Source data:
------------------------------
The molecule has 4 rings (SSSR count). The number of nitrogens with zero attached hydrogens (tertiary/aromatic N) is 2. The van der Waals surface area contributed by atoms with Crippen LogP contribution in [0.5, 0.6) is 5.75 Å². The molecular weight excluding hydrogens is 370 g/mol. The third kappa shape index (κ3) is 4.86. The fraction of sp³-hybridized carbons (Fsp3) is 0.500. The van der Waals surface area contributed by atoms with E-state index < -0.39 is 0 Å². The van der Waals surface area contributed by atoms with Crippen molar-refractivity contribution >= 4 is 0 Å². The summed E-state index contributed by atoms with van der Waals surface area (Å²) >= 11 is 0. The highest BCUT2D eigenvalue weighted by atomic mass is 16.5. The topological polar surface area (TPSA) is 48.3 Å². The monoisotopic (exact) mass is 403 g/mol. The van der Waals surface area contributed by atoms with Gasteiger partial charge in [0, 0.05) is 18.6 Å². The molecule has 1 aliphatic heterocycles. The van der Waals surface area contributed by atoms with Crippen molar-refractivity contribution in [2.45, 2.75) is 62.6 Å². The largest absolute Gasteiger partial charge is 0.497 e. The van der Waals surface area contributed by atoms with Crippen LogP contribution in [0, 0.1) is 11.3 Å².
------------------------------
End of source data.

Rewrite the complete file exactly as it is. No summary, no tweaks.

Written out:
The molecule has 4 rings (SSSR count). The number of nitrogens with zero attached hydrogens (tertiary/aromatic N) is 2. The van der Waals surface area contributed by atoms with Crippen LogP contribution in [0.5, 0.6) is 5.75 Å². The molecular weight excluding hydrogens is 370 g/mol. The third kappa shape index (κ3) is 4.86. The fraction of sp³-hybridized carbons (Fsp3) is 0.500. The van der Waals surface area contributed by atoms with E-state index < -0.39 is 0 Å². The van der Waals surface area contributed by atoms with Crippen molar-refractivity contribution >= 4 is 0 Å². The summed E-state index contributed by atoms with van der Waals surface area (Å²) >= 11 is 0. The highest BCUT2D eigenvalue weighted by atomic mass is 16.5. The topological polar surface area (TPSA) is 48.3 Å². The monoisotopic (exact) mass is 403 g/mol. The van der Waals surface area contributed by atoms with Gasteiger partial charge in [0, 0.05) is 18.6 Å². The molecule has 1 aliphatic heterocycles. The van der Waals surface area contributed by atoms with Crippen molar-refractivity contribution in [2.45, 2.75) is 62.6 Å². The largest absolute Gasteiger partial charge is 0.497 e. The van der Waals surface area contributed by atoms with Crippen LogP contribution in [0, 0.1) is 11.3 Å².